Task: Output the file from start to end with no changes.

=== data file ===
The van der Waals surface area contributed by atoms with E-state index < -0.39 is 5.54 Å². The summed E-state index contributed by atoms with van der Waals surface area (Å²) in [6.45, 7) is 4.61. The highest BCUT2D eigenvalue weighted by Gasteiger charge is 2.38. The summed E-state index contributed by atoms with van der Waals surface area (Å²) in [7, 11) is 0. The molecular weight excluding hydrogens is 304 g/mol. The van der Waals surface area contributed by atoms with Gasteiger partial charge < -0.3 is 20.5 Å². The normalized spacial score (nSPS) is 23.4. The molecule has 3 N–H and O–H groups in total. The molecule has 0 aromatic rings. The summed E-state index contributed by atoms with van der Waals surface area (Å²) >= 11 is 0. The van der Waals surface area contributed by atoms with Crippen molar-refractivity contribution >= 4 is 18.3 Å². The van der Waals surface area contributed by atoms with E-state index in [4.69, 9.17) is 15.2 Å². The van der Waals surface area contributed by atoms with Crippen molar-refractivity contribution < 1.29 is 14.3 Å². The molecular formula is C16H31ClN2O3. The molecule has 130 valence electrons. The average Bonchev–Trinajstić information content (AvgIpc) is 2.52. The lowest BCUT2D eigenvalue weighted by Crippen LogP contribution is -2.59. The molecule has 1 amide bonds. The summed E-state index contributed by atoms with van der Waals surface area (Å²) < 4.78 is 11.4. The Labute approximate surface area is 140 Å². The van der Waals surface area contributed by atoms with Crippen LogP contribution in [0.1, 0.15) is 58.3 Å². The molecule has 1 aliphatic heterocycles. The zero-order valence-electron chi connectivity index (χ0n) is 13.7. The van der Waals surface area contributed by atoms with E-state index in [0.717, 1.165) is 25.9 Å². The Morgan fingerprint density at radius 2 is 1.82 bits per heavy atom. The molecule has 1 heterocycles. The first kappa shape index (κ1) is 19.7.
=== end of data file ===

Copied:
The van der Waals surface area contributed by atoms with E-state index < -0.39 is 5.54 Å². The summed E-state index contributed by atoms with van der Waals surface area (Å²) in [6.45, 7) is 4.61. The highest BCUT2D eigenvalue weighted by Gasteiger charge is 2.38. The summed E-state index contributed by atoms with van der Waals surface area (Å²) in [7, 11) is 0. The molecular weight excluding hydrogens is 304 g/mol. The van der Waals surface area contributed by atoms with Gasteiger partial charge < -0.3 is 20.5 Å². The normalized spacial score (nSPS) is 23.4. The molecule has 3 N–H and O–H groups in total. The molecule has 0 aromatic rings. The summed E-state index contributed by atoms with van der Waals surface area (Å²) >= 11 is 0. The van der Waals surface area contributed by atoms with Crippen molar-refractivity contribution >= 4 is 18.3 Å². The van der Waals surface area contributed by atoms with E-state index in [4.69, 9.17) is 15.2 Å². The van der Waals surface area contributed by atoms with Crippen molar-refractivity contribution < 1.29 is 14.3 Å². The molecular formula is C16H31ClN2O3. The molecule has 130 valence electrons. The average Bonchev–Trinajstić information content (AvgIpc) is 2.52. The lowest BCUT2D eigenvalue weighted by Crippen LogP contribution is -2.59. The molecule has 1 amide bonds. The summed E-state index contributed by atoms with van der Waals surface area (Å²) < 4.78 is 11.4. The Labute approximate surface area is 140 Å². The van der Waals surface area contributed by atoms with Crippen LogP contribution in [0.1, 0.15) is 58.3 Å². The molecule has 1 aliphatic heterocycles. The zero-order valence-electron chi connectivity index (χ0n) is 13.7. The van der Waals surface area contributed by atoms with E-state index in [0.717, 1.165) is 25.9 Å². The Morgan fingerprint density at radius 2 is 1.82 bits per heavy atom. The molecule has 1 heterocycles. The first kappa shape index (κ1) is 19.7.